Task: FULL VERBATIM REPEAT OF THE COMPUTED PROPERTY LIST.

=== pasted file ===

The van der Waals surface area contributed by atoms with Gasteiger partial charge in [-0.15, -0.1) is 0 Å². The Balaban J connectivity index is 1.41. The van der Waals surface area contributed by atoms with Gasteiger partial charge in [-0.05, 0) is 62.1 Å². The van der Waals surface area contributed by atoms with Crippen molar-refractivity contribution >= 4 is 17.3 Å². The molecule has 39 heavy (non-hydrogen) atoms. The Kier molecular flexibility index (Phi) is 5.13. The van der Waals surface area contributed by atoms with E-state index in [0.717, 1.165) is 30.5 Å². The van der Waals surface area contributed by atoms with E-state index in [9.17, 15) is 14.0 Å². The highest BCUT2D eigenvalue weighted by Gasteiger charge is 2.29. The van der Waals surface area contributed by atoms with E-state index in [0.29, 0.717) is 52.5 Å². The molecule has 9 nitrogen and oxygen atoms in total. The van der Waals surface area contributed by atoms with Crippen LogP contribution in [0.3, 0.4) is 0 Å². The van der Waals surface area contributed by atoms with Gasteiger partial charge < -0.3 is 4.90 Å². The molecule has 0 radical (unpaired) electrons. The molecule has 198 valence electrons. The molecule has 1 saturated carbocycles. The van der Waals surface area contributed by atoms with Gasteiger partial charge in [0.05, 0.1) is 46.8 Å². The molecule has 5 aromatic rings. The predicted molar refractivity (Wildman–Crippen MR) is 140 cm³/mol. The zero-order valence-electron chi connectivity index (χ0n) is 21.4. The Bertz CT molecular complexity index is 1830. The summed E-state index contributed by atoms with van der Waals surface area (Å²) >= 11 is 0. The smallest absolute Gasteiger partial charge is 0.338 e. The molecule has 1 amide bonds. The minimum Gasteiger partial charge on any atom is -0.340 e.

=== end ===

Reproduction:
The van der Waals surface area contributed by atoms with Gasteiger partial charge in [-0.15, -0.1) is 0 Å². The Balaban J connectivity index is 1.41. The van der Waals surface area contributed by atoms with Gasteiger partial charge in [-0.05, 0) is 62.1 Å². The van der Waals surface area contributed by atoms with Crippen molar-refractivity contribution >= 4 is 17.3 Å². The molecule has 39 heavy (non-hydrogen) atoms. The Kier molecular flexibility index (Phi) is 5.13. The van der Waals surface area contributed by atoms with E-state index in [0.717, 1.165) is 30.5 Å². The van der Waals surface area contributed by atoms with E-state index in [9.17, 15) is 14.0 Å². The highest BCUT2D eigenvalue weighted by Gasteiger charge is 2.29. The van der Waals surface area contributed by atoms with E-state index in [0.29, 0.717) is 52.5 Å². The molecule has 9 nitrogen and oxygen atoms in total. The van der Waals surface area contributed by atoms with Crippen LogP contribution in [0.3, 0.4) is 0 Å². The van der Waals surface area contributed by atoms with Gasteiger partial charge < -0.3 is 4.90 Å². The molecule has 0 radical (unpaired) electrons. The molecule has 198 valence electrons. The molecule has 1 saturated carbocycles. The van der Waals surface area contributed by atoms with Gasteiger partial charge in [0.05, 0.1) is 46.8 Å². The molecule has 5 aromatic rings. The predicted molar refractivity (Wildman–Crippen MR) is 140 cm³/mol. The zero-order valence-electron chi connectivity index (χ0n) is 21.4. The Bertz CT molecular complexity index is 1830. The summed E-state index contributed by atoms with van der Waals surface area (Å²) >= 11 is 0. The smallest absolute Gasteiger partial charge is 0.338 e. The molecule has 1 amide bonds. The minimum Gasteiger partial charge on any atom is -0.340 e.